If skin-to skin contact with the mother is not possible, additional ways to keep the infant warm after drying include swaddling in warm towels/blankets, performing skin-to-skin contact with a support person, placing in a warm (36.5ºC) isolette, raising the environmental (room) temperature, and providing clothing. Apgar scores were recorded at one and five minutes after birth. The Apgar score assesses neonatal heart rate, respiratory effort, muscle tone, reflex irritability, and color. Up to two points are assigned for each variable. Our neonates had both Apgar scores of 10 and consequently didn’t require any special intervention. We doubly clamped the cord a couple of minutes after delivery, approximately four inches from the baby, and cut the cord between the clamps with scissors. There is no urgency to clamping the umbilical cord and it should not be clamped for a minimum of 30 to 60 seconds after birth to facilitate the fetal to neonatal transition and increase infant iron stores. Placental separation occurred naturally, within five minutes of the expulsion of the infants. After placental expulsion, oxytocin was administered to stimulate the uterus to contract and remain contracted in one of the patients. Oxytocin was infused (eg, 20 units in 500 mL crystalloid over one hour) into a maternal vein. Episiotomy was not necessary. The delivery assistance was provided during in-flight births by a physician and a nurse. The following supplies made up our delivery kit:

  1. Antibacterial cleansers to wash your hands and the mother’s perineum
  2. Gauze sponges
  3. Sterile gloves and gowns
  4. Clean cloth or gauze sponges to wipe infant’s nose and mouth
  5. Two sterile clamps to clamp the umbilical cord
  6. Sterile scissors or knife to cut the umbilical cord between the clamps
  7. A red-top tube to collect fetal blood from the placental end of the cut umbilical cord
  8. Clean towels, sheets, and/or blankets to dry and swaddle the infant
  9. Blankets to keep the mother warm
  10. Suitable containers for the placenta and wet, bloody clothing and sheets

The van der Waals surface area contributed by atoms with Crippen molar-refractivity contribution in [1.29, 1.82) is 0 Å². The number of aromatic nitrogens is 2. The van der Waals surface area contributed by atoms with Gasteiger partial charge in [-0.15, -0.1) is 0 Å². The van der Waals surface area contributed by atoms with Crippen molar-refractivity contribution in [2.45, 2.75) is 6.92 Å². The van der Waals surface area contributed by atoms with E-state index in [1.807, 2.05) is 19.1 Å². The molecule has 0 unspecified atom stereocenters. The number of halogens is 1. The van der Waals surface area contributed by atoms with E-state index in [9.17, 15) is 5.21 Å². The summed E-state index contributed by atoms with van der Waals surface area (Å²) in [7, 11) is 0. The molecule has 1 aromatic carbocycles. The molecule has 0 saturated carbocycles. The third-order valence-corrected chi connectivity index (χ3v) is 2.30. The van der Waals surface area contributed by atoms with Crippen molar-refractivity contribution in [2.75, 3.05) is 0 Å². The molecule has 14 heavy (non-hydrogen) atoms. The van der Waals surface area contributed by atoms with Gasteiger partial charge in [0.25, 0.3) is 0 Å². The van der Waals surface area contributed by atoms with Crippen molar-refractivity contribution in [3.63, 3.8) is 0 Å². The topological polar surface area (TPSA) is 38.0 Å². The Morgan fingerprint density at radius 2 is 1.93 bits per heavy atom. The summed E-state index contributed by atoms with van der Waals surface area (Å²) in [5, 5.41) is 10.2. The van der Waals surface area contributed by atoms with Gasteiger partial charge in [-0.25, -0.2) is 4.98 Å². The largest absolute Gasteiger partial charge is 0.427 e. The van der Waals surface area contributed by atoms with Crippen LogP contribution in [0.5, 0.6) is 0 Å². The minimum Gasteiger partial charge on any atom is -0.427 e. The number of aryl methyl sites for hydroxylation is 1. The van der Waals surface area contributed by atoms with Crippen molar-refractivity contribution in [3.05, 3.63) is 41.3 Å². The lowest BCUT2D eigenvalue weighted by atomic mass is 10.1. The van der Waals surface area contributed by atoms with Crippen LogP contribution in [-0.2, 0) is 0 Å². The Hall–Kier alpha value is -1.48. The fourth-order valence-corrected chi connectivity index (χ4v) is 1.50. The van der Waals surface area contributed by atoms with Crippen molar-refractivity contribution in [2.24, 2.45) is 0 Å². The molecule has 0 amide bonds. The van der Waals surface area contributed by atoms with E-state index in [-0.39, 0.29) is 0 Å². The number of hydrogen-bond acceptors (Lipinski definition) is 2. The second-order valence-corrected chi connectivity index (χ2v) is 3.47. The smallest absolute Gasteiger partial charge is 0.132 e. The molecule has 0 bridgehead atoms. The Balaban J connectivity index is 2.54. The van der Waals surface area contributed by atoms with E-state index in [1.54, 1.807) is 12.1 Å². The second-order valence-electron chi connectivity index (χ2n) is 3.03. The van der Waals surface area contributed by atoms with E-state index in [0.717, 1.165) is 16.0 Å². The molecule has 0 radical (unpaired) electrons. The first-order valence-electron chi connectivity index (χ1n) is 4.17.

11. A diaper

In addition, appropriate equipment for neonatal resuscitation (eg, suction device, newborn-sized endotracheal tubes, and intubation blades) was available.

Technical features


AW139 – Emergency Medical Services (EMS)

For Emergency Medical Services (EMS) operations, speed of response is paramount! The ability to react, locate and respond to an emergency with the right resources can be the difference between life and death. Today’s missions require the helicopter to be more than a means of transporting patients from the incident site to the hospital. Indeed, they must act as ‘flying hospitals’, equipped to deliver life-saving care by bringing the doctor to the patient.

Our Leonardo’s helicopters AW139, are ideally suited to the demands of primary and secondary missions, with a spacious and versatile cabin essential to allow efficient patient care.

They’re designed around patient needs and equipped with spacious cabins. AW139 can carry up to 3 medical passengers and 2 patients in a spacious cabin, all with the best power reserve of any helicopter in its class.

The AW 139 flies at an altitude up to 10.000 feet (3000 m), cruising at a speed close to 145 kts (270 km/hr) with a maximum range of 3 hours (5:13 min with auxiliary tank), makes it possible to depart from Lampedusa and land at the Civico Hospital in Palermo (163 nm/302 km) in one hour and 15 minutes.


Very few researches exist investigating in-flight emergencies births. We report our experience concerning two labors and deliveries resulted in good outcomes in an unusual delivery site like helicopter. In-flight emergency births are infrequent but not trivial. Helicopter medical staff includes a physician and a nurse who are trained to help with in-flight deliveries and have on-board medical and first aid kits adequate for in-flight deliveries.

The Commander Maurizio Lebet might be acknowledged, because of his technical help.


  1. Hughes EC. Obstetric-Gynecologic Terminology, Davis, Philadelphia 1972. p.390.
  2. Cunningham FG, Leveno KJ, Bloom SL, et al (Eds), Abnormal labor. In: Williams Obstetrics, 24th ed, McGraw-Hill Educations, 2014. p.462-463.
  3. Palma DM, Cracchiolo AN, Palmeri M, Tantillo D, Re G, Lo Bue R, Ferruzza A, Ottoveggio G, Tarantino F, Genco F. Helicopter Transfer of Patients with Covid 19: is it safe enough for Crew Members? Our experience Acta Scientific Clinical Case Reports, Volume 2 Issue 11 November 2021
  4. Pasta L, Mesa Suero LA, Farinella EM, Marchese G, Serravalle D, D’Amico N, Filippazzo MG: Causes of hospitalisation of migrants arrived in Lampedusa (Southern Italy) from January 2011 to June 2014
  5. Wilbur MB, Little S, Szymanski LM. Is home birth safe. N Engl J Med 2015; 373:2683–5.
  6. Vanessa A Barss, MD, FACOG Precipitous birth not occurring on a labor and delivery unit